Friday, February 24, 2012

NE: County looks into geographical information system project

From the Fremont Tribune: County looks into geographical information system project
Dodge County officials are taking another look at their shelved geographical information system project after speaking Wednesday with a representative of GIS Workshop Inc.

Brenda Wilson of the Lincoln firm told supervisors that with the county in the process of taking back the assessment function from the state, and with a $25,000 grant available this year, now would be a good time to proceed with the project.

The county hired Kirkham, Michael and Associates Inc. in 2009 to conduct a pilot GIS project using Elkhorn Township. The same company completed a GIS project for the City of Fremont.

The county has not gone any further with the project, which could ultimately contain county-wide information accessible online ranging from land use and valuations, to 911 addresses, zoning and soil classification in layered maps and databases.

Meanwhile, the Lower Platte North and Lower Elkhorn Natural Resources Districts hired GIS Workshop to map irrigated agricultural acres in Dodge and other counties.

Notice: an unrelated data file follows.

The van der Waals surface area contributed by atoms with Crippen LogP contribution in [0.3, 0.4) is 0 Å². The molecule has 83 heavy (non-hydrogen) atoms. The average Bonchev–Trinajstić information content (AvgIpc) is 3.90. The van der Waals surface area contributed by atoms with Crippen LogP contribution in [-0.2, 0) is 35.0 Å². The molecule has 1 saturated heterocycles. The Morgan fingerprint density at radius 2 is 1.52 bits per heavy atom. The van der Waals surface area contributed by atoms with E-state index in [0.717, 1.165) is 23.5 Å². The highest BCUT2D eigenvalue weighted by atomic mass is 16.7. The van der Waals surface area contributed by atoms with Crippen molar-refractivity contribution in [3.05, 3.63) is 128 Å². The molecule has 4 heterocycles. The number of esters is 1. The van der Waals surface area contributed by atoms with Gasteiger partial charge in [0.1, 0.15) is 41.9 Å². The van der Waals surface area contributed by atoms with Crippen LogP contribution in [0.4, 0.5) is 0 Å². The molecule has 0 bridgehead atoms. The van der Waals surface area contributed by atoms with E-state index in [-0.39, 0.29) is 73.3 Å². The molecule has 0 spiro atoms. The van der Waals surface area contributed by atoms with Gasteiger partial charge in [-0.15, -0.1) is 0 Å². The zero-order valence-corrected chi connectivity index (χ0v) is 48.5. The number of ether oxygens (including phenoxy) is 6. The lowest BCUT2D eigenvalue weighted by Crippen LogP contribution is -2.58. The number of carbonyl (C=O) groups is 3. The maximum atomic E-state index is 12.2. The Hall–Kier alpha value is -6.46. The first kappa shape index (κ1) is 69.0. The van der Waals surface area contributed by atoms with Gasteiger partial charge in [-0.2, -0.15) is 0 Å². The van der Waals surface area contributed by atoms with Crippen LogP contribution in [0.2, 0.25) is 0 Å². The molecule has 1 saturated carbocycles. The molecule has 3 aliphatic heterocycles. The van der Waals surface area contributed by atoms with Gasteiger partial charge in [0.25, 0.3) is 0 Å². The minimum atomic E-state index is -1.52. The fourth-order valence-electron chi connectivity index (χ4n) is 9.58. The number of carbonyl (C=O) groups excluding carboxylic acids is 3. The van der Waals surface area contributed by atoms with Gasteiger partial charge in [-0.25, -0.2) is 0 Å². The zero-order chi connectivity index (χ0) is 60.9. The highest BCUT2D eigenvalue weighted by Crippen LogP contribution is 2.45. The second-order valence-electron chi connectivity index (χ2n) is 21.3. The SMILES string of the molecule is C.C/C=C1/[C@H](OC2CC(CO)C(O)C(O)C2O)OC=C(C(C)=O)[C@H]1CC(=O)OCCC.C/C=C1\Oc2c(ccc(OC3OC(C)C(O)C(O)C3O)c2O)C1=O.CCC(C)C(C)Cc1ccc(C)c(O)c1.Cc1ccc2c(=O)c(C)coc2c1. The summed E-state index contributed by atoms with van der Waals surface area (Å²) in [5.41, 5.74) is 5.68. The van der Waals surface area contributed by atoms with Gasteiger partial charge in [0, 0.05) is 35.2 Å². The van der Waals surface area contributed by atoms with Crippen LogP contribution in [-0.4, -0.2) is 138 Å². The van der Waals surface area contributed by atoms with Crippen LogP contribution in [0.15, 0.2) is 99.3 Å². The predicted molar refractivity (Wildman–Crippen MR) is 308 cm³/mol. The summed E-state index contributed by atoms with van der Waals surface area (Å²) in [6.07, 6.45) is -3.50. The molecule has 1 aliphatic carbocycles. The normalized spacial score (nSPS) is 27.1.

With the NRD and Fremont projects, a lot of the work in Dodge County has already been done, Wilson said.

“What that means for you,” she told supervisors, “is that you already have a foundation established. That’s less work that needs to be done, which of course would mean a lower investment.

“On top of that, there’s a fabulous opportunity that has presented itself this year,” she went on. “The Nebraska State Records Board has grant funds available. Last year we helped seven counties get funding for GIS projects.”

The maximum grant per project is $25,000 and the application deadline is April 9.

The board took no official action to apply for the grant, but asked Wilson to write a project proposal and return to the board at a later date.

Wilson said more and more counties are building GIS systems.

“The difference between GIS and an autocad environment is you can really do analysis because you’re able to pull out all that information that’s in that database that’s married to the map,” she said.

“Probably the biggest motivator I hear over and over again is it’s an aging workforce, and there’s a big concern that a lot of knowledge lies in people’s heads that are not going to be here in five years. They’re really realizing what a risk that puts them at. GIS can take that information and make it available across the board,” she said.

“It’s a county-wide GIS that allows everyone in the county to access it. It’s easy, you don’t have to learn GIS, you don’t have to have special software on your computer,” she said.

Wilson said she was unable to offer a cost estimate, but said costs would be based on the various departmental tabs the program would contain. Typically, she said, there is a setup cost and then an annual maintenance fee.

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